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March 23, 2011 7:05 PM   Subscribe

As a PhD student, how do you determine if you should go to a summer program? Specific question about data science and quantitative methods within...

Anyone know about summer programs in data science for PhD students?

Which ones are good? Which are a waste of time?

Specifically, does anyone know about the Data Science Summer Institute (http://mias.illinois.edu/DSSI2011)? Is it worth spending the summer in Illinois?

And in general:

What are some good summer programs for social science PhD students - anywhere in the world? What opened your eyes to new techniques and methods?

Feel free to memail if you prefer not to post publicly.
posted by metametababe to Education (8 answers total) 2 users marked this as a favorite
ICPSR is the best.
posted by k8t at 7:32 PM on March 23, 2011 [1 favorite]

These things depend on your goals.

If all the methods you need are taught 'for free' during your coursework by qualified professors, why pay for a summer program?

I did ICPSR because I missed a stats class that was only taught every 3 years because of fieldwork. I needed that technique for my dissertation.

My instructor was incredibly famous. My classmates were generally assistant professors 'catching up' and many were going to be teaching that method soon and wanted to see how this superstar taught it.

It was too math-y for me, but I'm glad I did it. If I hadn't been gone for that class, I would have rather taken it over 10 weeks at no cost.

I have pals that have done other ICPSR courses to turn quantitative after grad school. (They don't end up with the same skill set tho.)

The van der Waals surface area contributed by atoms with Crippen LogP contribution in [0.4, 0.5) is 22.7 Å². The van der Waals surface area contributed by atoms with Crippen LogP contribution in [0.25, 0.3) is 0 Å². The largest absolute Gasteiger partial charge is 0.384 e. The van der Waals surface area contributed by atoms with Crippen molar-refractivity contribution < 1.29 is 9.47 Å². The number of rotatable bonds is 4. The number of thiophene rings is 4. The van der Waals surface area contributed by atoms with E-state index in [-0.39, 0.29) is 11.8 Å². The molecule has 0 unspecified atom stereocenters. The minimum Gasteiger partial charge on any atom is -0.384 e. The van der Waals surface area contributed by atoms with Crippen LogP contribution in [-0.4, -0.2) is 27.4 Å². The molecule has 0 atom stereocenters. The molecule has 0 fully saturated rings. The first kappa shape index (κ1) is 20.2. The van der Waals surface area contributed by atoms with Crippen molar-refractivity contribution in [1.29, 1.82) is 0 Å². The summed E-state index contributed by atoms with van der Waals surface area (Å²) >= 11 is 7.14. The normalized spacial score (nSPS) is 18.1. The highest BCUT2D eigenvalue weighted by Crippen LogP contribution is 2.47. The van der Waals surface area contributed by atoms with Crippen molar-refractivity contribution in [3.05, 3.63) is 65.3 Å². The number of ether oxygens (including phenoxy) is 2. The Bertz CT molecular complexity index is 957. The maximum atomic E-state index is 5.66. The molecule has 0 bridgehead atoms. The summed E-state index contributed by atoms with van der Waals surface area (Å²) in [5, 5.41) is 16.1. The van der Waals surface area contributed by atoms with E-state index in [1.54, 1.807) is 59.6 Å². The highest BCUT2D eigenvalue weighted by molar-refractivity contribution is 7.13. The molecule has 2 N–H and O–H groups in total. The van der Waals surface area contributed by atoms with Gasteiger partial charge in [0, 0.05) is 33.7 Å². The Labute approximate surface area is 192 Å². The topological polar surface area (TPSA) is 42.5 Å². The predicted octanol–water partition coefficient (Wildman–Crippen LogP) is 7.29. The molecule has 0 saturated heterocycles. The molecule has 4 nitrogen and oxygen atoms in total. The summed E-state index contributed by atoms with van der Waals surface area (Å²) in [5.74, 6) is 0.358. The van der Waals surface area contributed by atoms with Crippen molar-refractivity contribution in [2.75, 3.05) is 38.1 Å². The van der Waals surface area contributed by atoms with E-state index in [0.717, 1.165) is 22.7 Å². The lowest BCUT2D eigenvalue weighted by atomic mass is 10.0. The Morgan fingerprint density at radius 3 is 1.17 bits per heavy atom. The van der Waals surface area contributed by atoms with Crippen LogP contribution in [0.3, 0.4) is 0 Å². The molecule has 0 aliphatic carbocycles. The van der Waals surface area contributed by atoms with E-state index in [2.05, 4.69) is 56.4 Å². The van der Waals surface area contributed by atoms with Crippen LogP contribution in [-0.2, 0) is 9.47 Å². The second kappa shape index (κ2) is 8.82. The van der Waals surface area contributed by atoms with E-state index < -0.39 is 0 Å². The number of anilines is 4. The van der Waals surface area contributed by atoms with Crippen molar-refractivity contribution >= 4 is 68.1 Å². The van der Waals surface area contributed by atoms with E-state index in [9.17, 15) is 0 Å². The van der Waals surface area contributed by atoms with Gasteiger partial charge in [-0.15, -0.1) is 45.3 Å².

Spend your summer working on your thesis and gearing up for what's next if you can.

Tl;dr: don't pay for it unless you have to.
posted by k8t at 7:44 PM on March 23, 2011

Oh _ your advisor should tell you what to do.

If you're never going to be in a situation where you need HLM or latent class analysis, why pay to learn them?

Be sure that the program will teach you methods you need, are viewed positively in your field, make sense for your research...
posted by k8t at 7:47 PM on March 23, 2011

Best answer: Alan Reifman keeps a list of summer stats and methods courses.

I have done one-day pre-conference training sessions before, too. They won't teach you a whole new method, but they are less of an investment and I found the few I've done to be a nice introduction. All of these types of programs are most valuable if you already have data and specific research questions in mind. Much less useful if you just want to acquire a new skill to use at some undefined point in the future.
posted by parkerjackson at 8:25 PM on March 23, 2011 [2 favorites]

Good summer programs recieve external funding to recruit and pay students. If you're paying to attend a summer program, or if they're not paying you, they're doing it wrong. A good program never has problems getting grants. Of course bad programs can get grants too. So funding doesn't necessarily mean good, but no funding is a very bad sign.

Also, spend some time looking at faculty c.v.s. If the faculty working with the program have won awards related to the program, that's a good sign. Especially spend some time digging up info on the program director.
posted by yeolcoatl at 9:54 PM on March 23, 2011

What are some good summer programs for social science PhD students - anywhere in the world?

ICPSR, Essex.
posted by ROU_Xenophobe at 10:21 PM on March 23, 2011

Response by poster: Thanks everyone -- DSSI has scholarships, so it's free. It's more a question of spending the time and how valuable it would be.
posted by metametababe at 3:58 AM on March 24, 2011

Response by poster: Also, I have a fairly strong statistical/mathematical background. What I need are more computer science-y/data mining analysis sort of stuff.
posted by metametababe at 3:59 AM on March 24, 2011

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